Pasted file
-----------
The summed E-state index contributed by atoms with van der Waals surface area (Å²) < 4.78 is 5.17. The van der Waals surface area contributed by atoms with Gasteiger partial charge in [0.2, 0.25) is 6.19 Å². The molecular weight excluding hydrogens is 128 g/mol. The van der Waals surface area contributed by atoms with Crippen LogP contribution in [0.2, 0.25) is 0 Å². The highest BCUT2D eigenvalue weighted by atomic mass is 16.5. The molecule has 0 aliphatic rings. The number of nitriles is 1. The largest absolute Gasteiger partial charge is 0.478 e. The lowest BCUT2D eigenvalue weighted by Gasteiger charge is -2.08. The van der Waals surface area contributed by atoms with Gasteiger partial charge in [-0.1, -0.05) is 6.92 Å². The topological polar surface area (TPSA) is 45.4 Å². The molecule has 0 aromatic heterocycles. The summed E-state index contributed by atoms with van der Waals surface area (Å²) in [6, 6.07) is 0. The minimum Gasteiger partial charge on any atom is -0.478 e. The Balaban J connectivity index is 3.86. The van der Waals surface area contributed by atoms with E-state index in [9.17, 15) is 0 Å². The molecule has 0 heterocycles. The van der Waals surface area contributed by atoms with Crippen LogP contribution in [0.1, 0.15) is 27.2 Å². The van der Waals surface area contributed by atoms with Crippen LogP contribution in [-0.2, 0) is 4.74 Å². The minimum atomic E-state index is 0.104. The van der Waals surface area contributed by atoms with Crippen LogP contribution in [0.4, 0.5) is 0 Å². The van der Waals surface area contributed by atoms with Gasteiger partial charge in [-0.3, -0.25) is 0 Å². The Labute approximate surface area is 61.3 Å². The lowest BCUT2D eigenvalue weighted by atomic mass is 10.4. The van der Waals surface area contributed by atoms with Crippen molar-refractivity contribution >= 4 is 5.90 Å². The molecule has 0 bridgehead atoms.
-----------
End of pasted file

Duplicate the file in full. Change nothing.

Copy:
The summed E-state index contributed by atoms with van der Waals surface area (Å²) < 4.78 is 5.17. The van der Waals surface area contributed by atoms with Gasteiger partial charge in [0.2, 0.25) is 6.19 Å². The molecular weight excluding hydrogens is 128 g/mol. The van der Waals surface area contributed by atoms with Crippen LogP contribution in [0.2, 0.25) is 0 Å². The highest BCUT2D eigenvalue weighted by atomic mass is 16.5. The molecule has 0 aliphatic rings. The number of nitriles is 1. The largest absolute Gasteiger partial charge is 0.478 e. The lowest BCUT2D eigenvalue weighted by Gasteiger charge is -2.08. The van der Waals surface area contributed by atoms with Gasteiger partial charge in [-0.1, -0.05) is 6.92 Å². The topological polar surface area (TPSA) is 45.4 Å². The molecule has 0 aromatic heterocycles. The summed E-state index contributed by atoms with van der Waals surface area (Å²) in [6, 6.07) is 0. The minimum Gasteiger partial charge on any atom is -0.478 e. The Balaban J connectivity index is 3.86. The van der Waals surface area contributed by atoms with E-state index in [9.17, 15) is 0 Å². The molecule has 0 heterocycles. The van der Waals surface area contributed by atoms with Crippen LogP contribution in [0.1, 0.15) is 27.2 Å². The van der Waals surface area contributed by atoms with Crippen LogP contribution in [-0.2, 0) is 4.74 Å². The minimum atomic E-state index is 0.104. The van der Waals surface area contributed by atoms with Crippen LogP contribution in [0.4, 0.5) is 0 Å². The van der Waals surface area contributed by atoms with Gasteiger partial charge in [-0.3, -0.25) is 0 Å². The Labute approximate surface area is 61.3 Å². The lowest BCUT2D eigenvalue weighted by atomic mass is 10.4. The van der Waals surface area contributed by atoms with Crippen molar-refractivity contribution >= 4 is 5.90 Å². The molecule has 0 bridgehead atoms.